The UK government must use its school building programme to retrofit existing buildings in order to become a leader in low carbon innovation in schools, says climate charity, Ashden in a letter to the chancellor.
Schools across England have been promised a £1bn rebuilding programme to upgrade and refurbish schools to give children a ‘world-class education’ after months away from the classroom.
Climate charity Ashden, who have spent the past years supporting schools to reduce their carbon footprint is calling on the Prime Minister to ensure that this funding supports a low-carbon future.
According to the charity, 65% of England’s schools are more than 80 years old, so retrofitting buildings to improve energy efficiency is essential.
Ashden is among 52 other environment and education organisations who have written to the Chancellor Rishi Shunak calling for a ‘Green Recovery for Education.’
The letter says: ‘It is our view that the education estate should be prioritised for any fiscal stimulus investment. The education system can, and will, play a pivotal role in helping transition society towards a net-zero future, and the buildings the next generation are educated in must be at the heart of this.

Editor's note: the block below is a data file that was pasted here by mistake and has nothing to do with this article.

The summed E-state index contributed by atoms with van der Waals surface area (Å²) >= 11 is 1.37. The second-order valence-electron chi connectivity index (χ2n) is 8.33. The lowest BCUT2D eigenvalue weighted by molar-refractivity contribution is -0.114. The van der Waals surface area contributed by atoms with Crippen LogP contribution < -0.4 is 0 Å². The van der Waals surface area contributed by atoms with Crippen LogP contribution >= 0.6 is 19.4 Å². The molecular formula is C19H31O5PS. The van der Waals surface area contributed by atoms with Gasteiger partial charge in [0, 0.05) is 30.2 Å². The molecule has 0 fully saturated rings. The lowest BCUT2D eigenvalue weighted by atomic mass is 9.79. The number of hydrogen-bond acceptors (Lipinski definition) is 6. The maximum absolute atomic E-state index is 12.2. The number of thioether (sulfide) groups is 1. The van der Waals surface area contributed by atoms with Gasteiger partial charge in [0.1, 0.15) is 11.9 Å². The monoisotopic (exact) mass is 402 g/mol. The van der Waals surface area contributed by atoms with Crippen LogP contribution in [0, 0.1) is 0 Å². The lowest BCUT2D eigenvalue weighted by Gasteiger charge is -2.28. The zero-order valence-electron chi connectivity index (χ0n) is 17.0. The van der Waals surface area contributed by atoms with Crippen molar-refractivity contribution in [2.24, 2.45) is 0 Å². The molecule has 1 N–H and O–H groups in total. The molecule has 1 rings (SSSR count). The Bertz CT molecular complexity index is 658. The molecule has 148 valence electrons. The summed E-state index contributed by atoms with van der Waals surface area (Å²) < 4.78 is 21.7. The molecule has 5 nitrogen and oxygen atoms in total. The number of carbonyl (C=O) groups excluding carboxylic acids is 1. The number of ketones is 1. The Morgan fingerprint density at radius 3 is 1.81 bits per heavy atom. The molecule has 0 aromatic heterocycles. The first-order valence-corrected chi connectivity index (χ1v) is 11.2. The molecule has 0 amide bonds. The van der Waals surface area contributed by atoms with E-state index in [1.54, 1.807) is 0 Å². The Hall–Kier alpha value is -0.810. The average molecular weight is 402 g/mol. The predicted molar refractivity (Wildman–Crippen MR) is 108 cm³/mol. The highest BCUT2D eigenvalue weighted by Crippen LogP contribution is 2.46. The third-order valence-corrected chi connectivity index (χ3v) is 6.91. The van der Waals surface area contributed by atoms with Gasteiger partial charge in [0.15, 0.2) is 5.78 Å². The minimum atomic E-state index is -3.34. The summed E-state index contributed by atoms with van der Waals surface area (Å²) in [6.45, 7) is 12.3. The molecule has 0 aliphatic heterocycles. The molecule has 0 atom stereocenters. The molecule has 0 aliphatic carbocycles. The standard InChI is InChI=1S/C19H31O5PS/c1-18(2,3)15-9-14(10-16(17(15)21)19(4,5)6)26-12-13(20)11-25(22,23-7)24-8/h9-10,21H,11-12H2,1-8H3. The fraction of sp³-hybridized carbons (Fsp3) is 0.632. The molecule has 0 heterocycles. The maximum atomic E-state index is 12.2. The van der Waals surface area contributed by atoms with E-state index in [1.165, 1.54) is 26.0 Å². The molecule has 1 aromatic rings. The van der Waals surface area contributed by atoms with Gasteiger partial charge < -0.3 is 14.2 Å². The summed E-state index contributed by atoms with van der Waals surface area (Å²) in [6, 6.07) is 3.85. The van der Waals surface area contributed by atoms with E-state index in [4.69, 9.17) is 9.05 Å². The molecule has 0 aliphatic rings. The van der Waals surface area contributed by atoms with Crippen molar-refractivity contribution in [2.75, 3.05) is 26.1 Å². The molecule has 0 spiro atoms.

Harriet Lamb, CEO of Ashden commented on the letter: ‘We welcome this long-overdue investment in the fabric of England’s schools.
‘Energy is the second-largest budget item for schools after staffing, every pound spent sorting out leaky and energy-guzzling school buildings can be money invested in our children’s learning. The UK could become a global example of low carbon innovation in school retrofit and construction which could kickstart our national green economy.
This is an example we need to set to our children – who have been leading calls for action on the climate.
‘We know schools stand ready to play their part in tackling climate change through the food they buy, encouraging children to walk and cycle to schools, and addressing energy use and building refurbishment. They look to the Government to play its part with a massive investment programme following this welcome first step.’
Source: Environment Journal